This filter allows one to perform general mutations on fields. One can rename, convert, strip, and modify fields in the events. Let us understand how to configure mutate filter in elk?

Below is the data in CSV file:

Rahul, Kumar,35,30000,Rahul.kumar,m
Raju, Sinha ,60,70000,raju.sinha,m

FName LName Age Salary EmailId Gender
Rahul Kumar 35 30000 Rahul.kumar m
Raju Sinha 60 70000 raju.sinha m
Rita kumari 46 90000 rita.kumari f

We will take the same csv file with the mutate filter and understand its usage. The following code block shows the use of the mutate filter:

As seen in the example, the convert setting within the filter helps to change the data type of a field. The valid conversion targets are integer, string, float, and Boolean.
If the conversion type is Boolean, the acceptable values are:
True: true, t, yes, y, and 1.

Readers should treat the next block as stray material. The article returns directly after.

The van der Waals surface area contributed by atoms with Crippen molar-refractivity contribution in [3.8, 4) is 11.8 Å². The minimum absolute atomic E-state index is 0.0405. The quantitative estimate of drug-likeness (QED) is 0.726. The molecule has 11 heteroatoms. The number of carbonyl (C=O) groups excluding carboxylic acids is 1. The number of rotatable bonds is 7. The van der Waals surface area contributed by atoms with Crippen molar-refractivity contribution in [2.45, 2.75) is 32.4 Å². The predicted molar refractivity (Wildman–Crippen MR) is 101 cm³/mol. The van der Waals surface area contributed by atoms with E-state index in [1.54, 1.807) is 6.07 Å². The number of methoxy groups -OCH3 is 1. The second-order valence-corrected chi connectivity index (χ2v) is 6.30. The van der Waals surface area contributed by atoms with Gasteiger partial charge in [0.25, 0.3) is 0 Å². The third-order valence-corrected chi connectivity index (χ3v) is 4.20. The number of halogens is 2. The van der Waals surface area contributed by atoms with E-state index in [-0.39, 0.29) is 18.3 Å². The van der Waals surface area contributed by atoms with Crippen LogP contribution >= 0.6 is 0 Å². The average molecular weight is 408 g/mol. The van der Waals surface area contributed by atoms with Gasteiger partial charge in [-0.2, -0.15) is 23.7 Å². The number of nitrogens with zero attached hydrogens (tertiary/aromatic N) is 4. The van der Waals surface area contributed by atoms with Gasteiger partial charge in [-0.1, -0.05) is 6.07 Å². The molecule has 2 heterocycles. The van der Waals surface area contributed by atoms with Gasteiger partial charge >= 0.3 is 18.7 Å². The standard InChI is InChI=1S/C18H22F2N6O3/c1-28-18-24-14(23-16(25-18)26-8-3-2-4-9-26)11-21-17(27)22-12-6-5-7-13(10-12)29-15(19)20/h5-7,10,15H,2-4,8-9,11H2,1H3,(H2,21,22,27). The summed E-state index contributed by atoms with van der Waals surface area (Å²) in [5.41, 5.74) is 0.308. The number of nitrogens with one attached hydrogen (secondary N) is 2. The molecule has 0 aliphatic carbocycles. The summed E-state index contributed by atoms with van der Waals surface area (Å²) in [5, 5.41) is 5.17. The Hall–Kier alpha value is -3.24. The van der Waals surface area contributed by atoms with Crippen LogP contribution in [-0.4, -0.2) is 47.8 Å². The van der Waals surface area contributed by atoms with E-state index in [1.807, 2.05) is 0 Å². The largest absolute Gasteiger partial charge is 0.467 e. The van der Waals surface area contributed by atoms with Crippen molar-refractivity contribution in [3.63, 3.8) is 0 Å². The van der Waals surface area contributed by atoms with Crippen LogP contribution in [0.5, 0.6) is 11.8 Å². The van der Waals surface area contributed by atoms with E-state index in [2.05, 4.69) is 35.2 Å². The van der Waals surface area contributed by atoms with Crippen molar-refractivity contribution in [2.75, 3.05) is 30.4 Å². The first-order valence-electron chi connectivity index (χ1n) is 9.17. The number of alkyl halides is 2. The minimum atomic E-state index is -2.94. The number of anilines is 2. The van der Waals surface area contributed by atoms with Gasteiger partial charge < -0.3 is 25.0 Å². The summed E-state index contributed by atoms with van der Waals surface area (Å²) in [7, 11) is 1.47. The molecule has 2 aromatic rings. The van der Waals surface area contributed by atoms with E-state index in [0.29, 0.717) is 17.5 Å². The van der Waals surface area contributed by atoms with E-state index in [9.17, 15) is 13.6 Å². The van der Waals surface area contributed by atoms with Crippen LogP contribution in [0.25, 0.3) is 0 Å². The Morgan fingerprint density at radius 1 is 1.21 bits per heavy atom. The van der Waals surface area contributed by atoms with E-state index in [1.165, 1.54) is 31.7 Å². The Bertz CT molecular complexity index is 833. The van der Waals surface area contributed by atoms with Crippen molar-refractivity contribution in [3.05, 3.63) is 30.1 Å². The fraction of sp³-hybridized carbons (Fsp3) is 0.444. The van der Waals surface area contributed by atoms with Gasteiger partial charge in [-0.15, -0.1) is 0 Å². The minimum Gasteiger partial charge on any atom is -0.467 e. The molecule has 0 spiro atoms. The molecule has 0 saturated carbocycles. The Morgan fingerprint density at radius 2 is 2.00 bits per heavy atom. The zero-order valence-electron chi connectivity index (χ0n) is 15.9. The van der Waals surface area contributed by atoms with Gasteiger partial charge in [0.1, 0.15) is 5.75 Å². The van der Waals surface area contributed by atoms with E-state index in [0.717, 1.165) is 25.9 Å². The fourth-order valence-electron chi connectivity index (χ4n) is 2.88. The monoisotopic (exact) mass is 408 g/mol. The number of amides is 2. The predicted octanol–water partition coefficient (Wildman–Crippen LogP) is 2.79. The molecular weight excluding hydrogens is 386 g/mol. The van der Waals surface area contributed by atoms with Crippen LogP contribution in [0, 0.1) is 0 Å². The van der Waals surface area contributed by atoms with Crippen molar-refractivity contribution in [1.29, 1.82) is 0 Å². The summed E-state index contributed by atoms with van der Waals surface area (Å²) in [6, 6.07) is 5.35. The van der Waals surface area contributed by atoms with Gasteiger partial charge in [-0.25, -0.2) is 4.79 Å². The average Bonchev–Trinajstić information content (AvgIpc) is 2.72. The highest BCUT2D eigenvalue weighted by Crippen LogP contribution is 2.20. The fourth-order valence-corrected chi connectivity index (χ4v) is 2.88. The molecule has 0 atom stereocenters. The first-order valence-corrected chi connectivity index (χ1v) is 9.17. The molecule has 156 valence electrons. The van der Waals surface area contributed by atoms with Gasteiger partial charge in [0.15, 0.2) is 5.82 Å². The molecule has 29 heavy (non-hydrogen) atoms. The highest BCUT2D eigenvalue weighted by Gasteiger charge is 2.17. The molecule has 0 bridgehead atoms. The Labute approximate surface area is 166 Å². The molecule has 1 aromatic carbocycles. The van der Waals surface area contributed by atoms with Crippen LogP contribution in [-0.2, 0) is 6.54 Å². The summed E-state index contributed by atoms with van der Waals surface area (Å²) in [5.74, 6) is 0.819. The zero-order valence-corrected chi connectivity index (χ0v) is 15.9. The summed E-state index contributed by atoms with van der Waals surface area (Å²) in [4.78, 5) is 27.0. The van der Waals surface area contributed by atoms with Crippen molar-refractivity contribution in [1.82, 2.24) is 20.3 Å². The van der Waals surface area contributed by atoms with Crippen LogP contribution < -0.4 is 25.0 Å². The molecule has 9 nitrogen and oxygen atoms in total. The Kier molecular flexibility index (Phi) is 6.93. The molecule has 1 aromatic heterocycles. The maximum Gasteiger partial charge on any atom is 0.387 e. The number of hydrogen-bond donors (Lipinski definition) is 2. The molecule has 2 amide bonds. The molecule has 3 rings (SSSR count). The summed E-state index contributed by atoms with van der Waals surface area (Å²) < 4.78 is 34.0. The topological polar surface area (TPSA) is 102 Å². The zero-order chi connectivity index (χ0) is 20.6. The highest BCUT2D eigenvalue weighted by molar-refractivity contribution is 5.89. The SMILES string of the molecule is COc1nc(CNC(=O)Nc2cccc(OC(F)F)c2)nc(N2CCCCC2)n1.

False: false, f, no, n, and 0.
The rename setting within the filter helps to rename one or more fields. The preceding example renames the FName field to Firstname and LName to Lastname.
strip is used to strip the leading and training white spaces. 
The order of the settings within the mutate filter matters. The fields are mutated in the order the settings are defined.
For example, as the FName and LName fields in the incoming event were renamed to Firstname and Lastname using the rename setting, other settings can no longer refer to FName and LName. Rather, to refer they would have to use the newly renamed fields.
uppercase is used to convert the string to upper case. In the preceding example, the value in the Gender field is converted to upper case.
Similarly, by using various settings of the mutate filter, such as lowercase, update, replace, join, and merge, one can lower case a string, update an exiting field, replace the value of a field, join an array of values, or merge fields.

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